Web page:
It was emboldening just being around him. I remember the first time we met him, Aram James, a comrade and former public defender, brought us up to his office. Of course, we were enamored with Jeff’s Malcolm X posters, his movie awards, and his genuine warmth, but it was how he talked about the fight that drew us in with the most gravity. We were talking to him about how our county didn’t have public defenders at misdemeanor arraignment courts — something that would never stand in an Adachi defended city —and he shared an example of how his office stopped taking excessive number of cases as a way to hold the line against eclipsing case loads. He said, “Sometimes you just need to go to the mat.” Despite his individual mastery of the public stage — his unmatchable charm, charisma, and swagger — Jeff showed us it is always about the fight against the power structures that expressed and protected white supremacy. And that the power to win is in the people.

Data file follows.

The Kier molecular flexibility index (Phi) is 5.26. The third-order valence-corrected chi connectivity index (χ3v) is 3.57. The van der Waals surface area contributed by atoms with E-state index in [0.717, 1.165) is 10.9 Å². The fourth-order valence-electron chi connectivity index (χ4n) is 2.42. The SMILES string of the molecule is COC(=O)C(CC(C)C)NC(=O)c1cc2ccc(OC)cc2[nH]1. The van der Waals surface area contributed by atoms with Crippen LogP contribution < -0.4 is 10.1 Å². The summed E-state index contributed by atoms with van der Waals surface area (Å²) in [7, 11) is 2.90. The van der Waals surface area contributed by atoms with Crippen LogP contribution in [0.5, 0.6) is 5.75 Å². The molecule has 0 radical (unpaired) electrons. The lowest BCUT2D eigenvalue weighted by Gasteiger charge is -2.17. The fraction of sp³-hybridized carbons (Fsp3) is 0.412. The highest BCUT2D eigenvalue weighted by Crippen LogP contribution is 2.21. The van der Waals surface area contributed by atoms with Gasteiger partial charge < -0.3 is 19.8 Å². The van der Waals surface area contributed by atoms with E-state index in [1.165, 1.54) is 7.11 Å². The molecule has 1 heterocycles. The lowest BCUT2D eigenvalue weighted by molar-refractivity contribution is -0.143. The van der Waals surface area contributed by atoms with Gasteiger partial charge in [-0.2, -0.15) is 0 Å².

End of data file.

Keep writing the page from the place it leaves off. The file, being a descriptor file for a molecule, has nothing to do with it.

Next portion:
The last time we saw him, a group of us had split a ride with him in LA, after he ignited a crowd of grassroots organizers on how we can end money bail, while also not giving unchecked power to judges to continue caging people pretrial. He was talking up the Lyft driver, asking him about his life and LA story. As he was getting out of the car, he looked back at us, raised his fist and said, “Fight the Power!” Like instead of “see you later” or “bye” he used the moment to again call us to act. He was just one hundred percent about it, and expected the same from all of us.
We are honored, like so many, to call Jeff a friend, brother, inspiration, and we will continue to lean on his spirit for guidance and strength. Rest in Power Jeff, we know you will continue the fight, and we will continue to answer your call.
Jeff Adachi's Untimely Death Hit Me Like a Hammer's Blow